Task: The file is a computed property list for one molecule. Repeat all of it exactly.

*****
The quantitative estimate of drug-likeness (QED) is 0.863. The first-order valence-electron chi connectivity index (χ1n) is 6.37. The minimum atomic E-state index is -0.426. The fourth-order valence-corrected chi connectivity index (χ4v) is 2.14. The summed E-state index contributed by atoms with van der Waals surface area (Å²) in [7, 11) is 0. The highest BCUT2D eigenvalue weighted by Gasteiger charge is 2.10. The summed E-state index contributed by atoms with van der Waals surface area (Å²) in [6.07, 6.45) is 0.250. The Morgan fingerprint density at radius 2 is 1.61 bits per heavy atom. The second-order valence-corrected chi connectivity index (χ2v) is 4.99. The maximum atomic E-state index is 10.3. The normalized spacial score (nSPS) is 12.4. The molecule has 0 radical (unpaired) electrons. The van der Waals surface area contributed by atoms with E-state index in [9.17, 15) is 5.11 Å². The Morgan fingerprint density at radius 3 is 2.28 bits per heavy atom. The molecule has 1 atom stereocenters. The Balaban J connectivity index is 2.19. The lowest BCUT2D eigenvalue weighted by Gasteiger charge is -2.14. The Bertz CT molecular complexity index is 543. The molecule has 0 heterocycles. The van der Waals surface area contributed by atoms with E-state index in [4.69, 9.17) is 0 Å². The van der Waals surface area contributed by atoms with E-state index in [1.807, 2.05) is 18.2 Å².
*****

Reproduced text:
The quantitative estimate of drug-likeness (QED) is 0.863. The first-order valence-electron chi connectivity index (χ1n) is 6.37. The minimum atomic E-state index is -0.426. The fourth-order valence-corrected chi connectivity index (χ4v) is 2.14. The summed E-state index contributed by atoms with van der Waals surface area (Å²) in [7, 11) is 0. The highest BCUT2D eigenvalue weighted by Gasteiger charge is 2.10. The summed E-state index contributed by atoms with van der Waals surface area (Å²) in [6.07, 6.45) is 0.250. The Morgan fingerprint density at radius 2 is 1.61 bits per heavy atom. The second-order valence-corrected chi connectivity index (χ2v) is 4.99. The maximum atomic E-state index is 10.3. The normalized spacial score (nSPS) is 12.4. The molecule has 0 radical (unpaired) electrons. The van der Waals surface area contributed by atoms with E-state index in [9.17, 15) is 5.11 Å². The Morgan fingerprint density at radius 3 is 2.28 bits per heavy atom. The molecule has 1 atom stereocenters. The Balaban J connectivity index is 2.19. The lowest BCUT2D eigenvalue weighted by Gasteiger charge is -2.14. The Bertz CT molecular complexity index is 543. The molecule has 0 heterocycles. The van der Waals surface area contributed by atoms with E-state index in [4.69, 9.17) is 0 Å². The van der Waals surface area contributed by atoms with E-state index in [1.807, 2.05) is 18.2 Å².